In February 1724, Peter the Great issued a decree on educational assistance, although during his lifetime these plans were not carried out for some reason. The first Russian teacher, Maksim Suvorov, arrived in the Balkans in August 1725, when Catherine I was already in power. At the request of the Metropolitan of Belgrade-Karlovac Vikentije Jovanović, and at the order of the Kiev Metropolitan Rafail Zaborovski, Emanuil Kozačinski with twelve other professors, among whom were a few Serb graduates from Kyiv-Mohyla Academy, arrived in Sremski Karlovci in early October 1733 and immediately began work on the reconstruction and organization of the newly built schools.
In 1729 the name was changed to Latinsko-Slavenska Škola (the Latin-Slavonic Gymnasium). Then in 1733 the name changed again to Škola Emanuila Kozačinskoga (Emanuil Kozačinski Gymnasium). The high school which had the longest existence was Pokrovo-Bogoradnična Škola, founded in 1749. It lasted for two decades before it was closed on political grounds by Austrian authorities. It wasn't until Metropolitan Stefan Stratimirović and Merchant Dimitrije Anastasijević (nicknamed Sabo), who donated 20,000 Austrian forints, that the construction of the new gymnasium began, but only after negotiations with the emperor were finalized and the licence to build was finally given.
The High School of Karlovci began its operations on 1 November 1791 and had six classes, four lower ( "Grammar"), and two higher (humanities). Also, there were two boarding schools in the complex, one for students whose families had means of support and the other for those of limited means. Blagodjejanije, one of a class of students at the gymnasium, who, being persons of 'limited' means, were received for lower fees, and obtained free commons, lodgings and other assistance towards their education during their terms of residence. The class of students who had 'means' was called konvikt. The teaching language—as in many other schools in the Holy Roman Empire of the time—was Latin, and the following subjects were taught:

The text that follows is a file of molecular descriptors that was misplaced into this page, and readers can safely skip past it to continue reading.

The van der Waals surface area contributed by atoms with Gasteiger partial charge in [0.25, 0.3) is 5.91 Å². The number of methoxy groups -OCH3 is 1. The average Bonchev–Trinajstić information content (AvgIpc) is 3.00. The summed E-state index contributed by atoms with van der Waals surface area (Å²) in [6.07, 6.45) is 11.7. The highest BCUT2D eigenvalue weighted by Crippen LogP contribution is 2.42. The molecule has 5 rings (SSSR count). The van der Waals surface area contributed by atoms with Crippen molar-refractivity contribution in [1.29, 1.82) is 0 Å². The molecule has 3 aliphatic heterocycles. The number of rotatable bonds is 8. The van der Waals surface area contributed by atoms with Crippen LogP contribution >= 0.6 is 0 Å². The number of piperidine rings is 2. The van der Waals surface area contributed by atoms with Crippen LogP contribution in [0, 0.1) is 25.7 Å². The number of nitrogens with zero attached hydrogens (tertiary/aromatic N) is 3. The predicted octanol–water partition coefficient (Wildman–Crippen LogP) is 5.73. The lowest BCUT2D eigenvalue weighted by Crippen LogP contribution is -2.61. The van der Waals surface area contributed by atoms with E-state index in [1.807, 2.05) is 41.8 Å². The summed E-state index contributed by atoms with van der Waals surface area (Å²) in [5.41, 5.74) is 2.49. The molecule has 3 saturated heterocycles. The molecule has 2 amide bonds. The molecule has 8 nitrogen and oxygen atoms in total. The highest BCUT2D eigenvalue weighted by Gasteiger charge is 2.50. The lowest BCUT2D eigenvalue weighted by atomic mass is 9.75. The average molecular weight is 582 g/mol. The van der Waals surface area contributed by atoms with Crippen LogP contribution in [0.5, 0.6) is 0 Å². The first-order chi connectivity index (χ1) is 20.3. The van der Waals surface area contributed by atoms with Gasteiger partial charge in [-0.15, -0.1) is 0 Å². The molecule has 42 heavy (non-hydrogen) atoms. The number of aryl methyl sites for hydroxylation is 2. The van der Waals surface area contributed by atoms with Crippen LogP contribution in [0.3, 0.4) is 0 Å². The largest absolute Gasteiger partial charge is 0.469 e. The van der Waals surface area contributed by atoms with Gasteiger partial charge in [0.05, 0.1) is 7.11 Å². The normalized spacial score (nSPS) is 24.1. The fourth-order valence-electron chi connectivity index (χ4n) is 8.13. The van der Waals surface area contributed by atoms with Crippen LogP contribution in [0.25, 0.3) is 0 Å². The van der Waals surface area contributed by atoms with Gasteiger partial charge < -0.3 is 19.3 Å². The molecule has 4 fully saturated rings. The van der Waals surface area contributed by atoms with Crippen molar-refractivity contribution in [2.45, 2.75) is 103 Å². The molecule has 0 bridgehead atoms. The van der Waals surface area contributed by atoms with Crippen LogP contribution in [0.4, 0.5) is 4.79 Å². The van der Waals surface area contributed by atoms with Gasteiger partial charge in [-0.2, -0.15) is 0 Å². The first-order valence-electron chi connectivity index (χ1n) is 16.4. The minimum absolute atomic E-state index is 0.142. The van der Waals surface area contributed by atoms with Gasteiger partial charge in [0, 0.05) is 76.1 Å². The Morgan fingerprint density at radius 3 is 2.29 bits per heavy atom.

- German language
- Natural science
- Roman Antiquity
- Philosophy and Morals
- Greek language
The first director of the school was Andrija Gros, a Slovak by ethnicity, who received his doctorate from the University of Jena, and later came Andrija Volni, also a Slovak, who for 21 years managed the school. Metropolitan Stratimirović brought professors from the Slavic land of Slovakia, then under Austrian rule, and elected directors from there as well. The reason for this was to keep zealous Roman Catholic proselytizers, Hungarian and German influences at bay as much as possible. The next directors of the school were George Charles Ruma, and Paul Magda  The present building was constructed in 1891 by Gyula Pártos. The school has a very valuable library of Serbian history in Hungary.
The Gymnasium of Karlovci provides two departments: classical languages and modern languages. The classical language department concentrates on the study of Ancient Greek, while the modern language department offers English, Russian, German, Japanese, Chinese, Norwegian, Spanish and Italian. Classes in Latin and English are mandatory for both departments throughout the four-year study. Students from either department may choose to pursue additional languages in the form of extracurricular activity. Also, classes learn about theory and techniques of translation accompanying only the primary language. Today philology is studied at the school.
- ^ Serbian Matica History, Part I, 1826-1864, Živan Milisavac, 1986, Serbian Matica.
- Карловачка гимназија, website Karlovci Gymnasium.